Rightscorp, the copyright trolls whose business-model was convincing ISPs to freeze their customers' Internet access in response to unsubstantiated copyright accusations, and then ransom those connections back for $20 each, will be out of money by the end of this quarter.
Despite a massive courtroom win against Cox Cable in 2015 (and a counterbalancing gigantic fine for its robocalls), the company couldn't win a technology cat-and-mouse game against its prey — the wily file-sharers who switched to VPNs and other anonymizing technologies.
The company had tried a controversial — and illegal — expansion into Canada and other countries. It seems now that they'll be spared, unless Rightscorp's investors can be persuaded to part with $1M.
But a few things happened along the way to a year-over-year 78-percent plummet in first-quarter revenues and a loss of $784,180. Among other things, pirates are seemingly masking their IP addresses more and more, and ISPs aren't forwarding Rightscorp's money-demand letters to pirates, the company announced Monday. Still, the California-based anti-piracy company has never made a profit. Last year, it lost $3.5 million and, judging by its first-quarter earnings report released Monday, it's on course to go defunct.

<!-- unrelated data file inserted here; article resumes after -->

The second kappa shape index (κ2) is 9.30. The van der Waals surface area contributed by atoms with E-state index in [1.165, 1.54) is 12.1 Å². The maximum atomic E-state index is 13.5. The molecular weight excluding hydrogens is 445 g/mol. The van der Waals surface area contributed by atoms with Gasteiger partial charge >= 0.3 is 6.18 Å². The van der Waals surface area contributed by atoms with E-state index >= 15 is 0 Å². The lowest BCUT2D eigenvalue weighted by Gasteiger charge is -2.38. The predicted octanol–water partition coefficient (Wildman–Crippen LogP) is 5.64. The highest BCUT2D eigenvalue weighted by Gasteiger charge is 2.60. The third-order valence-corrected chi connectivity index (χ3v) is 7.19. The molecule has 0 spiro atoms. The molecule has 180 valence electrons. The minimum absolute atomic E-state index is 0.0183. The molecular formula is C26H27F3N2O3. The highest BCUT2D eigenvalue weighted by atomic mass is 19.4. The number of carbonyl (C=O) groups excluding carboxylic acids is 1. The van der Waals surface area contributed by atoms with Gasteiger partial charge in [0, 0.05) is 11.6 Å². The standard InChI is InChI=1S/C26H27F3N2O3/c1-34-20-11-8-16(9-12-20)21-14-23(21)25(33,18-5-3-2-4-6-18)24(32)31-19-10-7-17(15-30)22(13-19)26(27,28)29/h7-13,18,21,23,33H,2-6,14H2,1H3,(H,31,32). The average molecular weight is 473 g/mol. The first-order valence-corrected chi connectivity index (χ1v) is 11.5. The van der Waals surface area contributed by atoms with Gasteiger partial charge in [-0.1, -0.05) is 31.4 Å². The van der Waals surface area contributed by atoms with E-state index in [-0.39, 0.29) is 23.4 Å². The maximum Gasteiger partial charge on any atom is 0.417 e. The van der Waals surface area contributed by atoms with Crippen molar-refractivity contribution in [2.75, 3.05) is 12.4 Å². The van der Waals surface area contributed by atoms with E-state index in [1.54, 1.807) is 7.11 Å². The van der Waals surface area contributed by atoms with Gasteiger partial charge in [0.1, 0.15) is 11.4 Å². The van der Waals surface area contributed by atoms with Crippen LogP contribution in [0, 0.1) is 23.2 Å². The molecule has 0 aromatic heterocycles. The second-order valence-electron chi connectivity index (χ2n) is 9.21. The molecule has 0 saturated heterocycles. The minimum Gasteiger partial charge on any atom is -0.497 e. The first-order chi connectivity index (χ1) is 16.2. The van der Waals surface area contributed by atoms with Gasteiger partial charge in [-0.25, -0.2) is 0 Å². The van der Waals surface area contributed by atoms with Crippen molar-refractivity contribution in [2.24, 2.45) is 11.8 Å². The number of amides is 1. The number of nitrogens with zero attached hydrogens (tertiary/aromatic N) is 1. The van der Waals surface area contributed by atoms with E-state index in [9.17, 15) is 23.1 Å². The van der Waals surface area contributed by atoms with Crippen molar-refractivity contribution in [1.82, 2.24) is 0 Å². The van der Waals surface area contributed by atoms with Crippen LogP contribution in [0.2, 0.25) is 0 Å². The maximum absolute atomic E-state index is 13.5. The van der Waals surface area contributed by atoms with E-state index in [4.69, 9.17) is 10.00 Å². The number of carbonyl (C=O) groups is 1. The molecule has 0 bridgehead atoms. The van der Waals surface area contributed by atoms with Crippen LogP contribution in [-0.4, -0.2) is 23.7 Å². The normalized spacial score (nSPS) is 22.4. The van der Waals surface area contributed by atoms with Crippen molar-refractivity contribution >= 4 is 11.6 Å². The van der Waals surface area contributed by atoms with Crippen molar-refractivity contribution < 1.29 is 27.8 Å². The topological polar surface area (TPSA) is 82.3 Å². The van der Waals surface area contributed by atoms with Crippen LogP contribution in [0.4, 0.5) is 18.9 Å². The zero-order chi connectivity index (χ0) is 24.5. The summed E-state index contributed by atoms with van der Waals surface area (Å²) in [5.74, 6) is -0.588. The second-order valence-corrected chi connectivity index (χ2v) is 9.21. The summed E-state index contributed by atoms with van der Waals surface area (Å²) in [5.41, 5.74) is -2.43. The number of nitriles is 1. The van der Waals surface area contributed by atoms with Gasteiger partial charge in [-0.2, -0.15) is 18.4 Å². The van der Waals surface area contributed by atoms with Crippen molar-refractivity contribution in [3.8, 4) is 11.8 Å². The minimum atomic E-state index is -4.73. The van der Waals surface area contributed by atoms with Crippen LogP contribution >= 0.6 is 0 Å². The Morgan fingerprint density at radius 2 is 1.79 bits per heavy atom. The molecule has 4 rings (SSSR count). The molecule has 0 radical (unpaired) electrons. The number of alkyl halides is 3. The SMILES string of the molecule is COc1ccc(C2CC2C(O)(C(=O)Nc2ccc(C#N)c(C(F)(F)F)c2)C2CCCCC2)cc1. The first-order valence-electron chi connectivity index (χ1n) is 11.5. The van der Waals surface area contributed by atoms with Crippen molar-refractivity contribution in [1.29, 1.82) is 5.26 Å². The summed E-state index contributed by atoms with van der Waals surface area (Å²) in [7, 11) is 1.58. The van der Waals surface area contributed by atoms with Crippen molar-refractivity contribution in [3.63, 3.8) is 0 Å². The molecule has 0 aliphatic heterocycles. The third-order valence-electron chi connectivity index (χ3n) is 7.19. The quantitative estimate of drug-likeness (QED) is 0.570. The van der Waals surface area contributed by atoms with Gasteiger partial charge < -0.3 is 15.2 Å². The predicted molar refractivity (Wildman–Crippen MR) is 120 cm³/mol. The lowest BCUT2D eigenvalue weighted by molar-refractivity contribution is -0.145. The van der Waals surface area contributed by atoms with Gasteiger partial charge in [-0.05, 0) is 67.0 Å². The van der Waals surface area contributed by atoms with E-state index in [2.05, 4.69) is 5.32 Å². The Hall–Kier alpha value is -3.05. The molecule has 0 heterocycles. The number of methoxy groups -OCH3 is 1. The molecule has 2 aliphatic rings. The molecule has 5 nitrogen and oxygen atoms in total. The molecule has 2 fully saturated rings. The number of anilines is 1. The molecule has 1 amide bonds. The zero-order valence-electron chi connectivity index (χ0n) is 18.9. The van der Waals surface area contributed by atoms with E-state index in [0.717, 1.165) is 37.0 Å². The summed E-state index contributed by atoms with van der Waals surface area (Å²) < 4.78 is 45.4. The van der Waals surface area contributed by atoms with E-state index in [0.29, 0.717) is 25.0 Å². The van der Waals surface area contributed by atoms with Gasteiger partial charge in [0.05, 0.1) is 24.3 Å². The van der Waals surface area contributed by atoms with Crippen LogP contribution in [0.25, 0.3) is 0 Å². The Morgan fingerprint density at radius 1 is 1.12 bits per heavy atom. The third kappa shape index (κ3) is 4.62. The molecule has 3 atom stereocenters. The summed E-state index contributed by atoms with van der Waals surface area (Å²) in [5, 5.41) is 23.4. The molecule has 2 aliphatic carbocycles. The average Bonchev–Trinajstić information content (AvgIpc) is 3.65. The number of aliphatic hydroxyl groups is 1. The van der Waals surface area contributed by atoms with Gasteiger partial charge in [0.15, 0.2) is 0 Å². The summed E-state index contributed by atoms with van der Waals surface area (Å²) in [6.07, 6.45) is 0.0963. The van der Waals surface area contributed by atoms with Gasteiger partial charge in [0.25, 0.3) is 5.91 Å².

For the moment, the company is teetering on the brink of financial collapse. It raised $500,000 on February 22, the company reported, but it needs another $1 million to stay afloat. It has enough cash on hand to continue "into the second quarter of 2016," according to the company's latest financial report.
Anti-piracy firm Rightscorp's Q1 financials read like an obituary
[David Kravets/Ars Technica]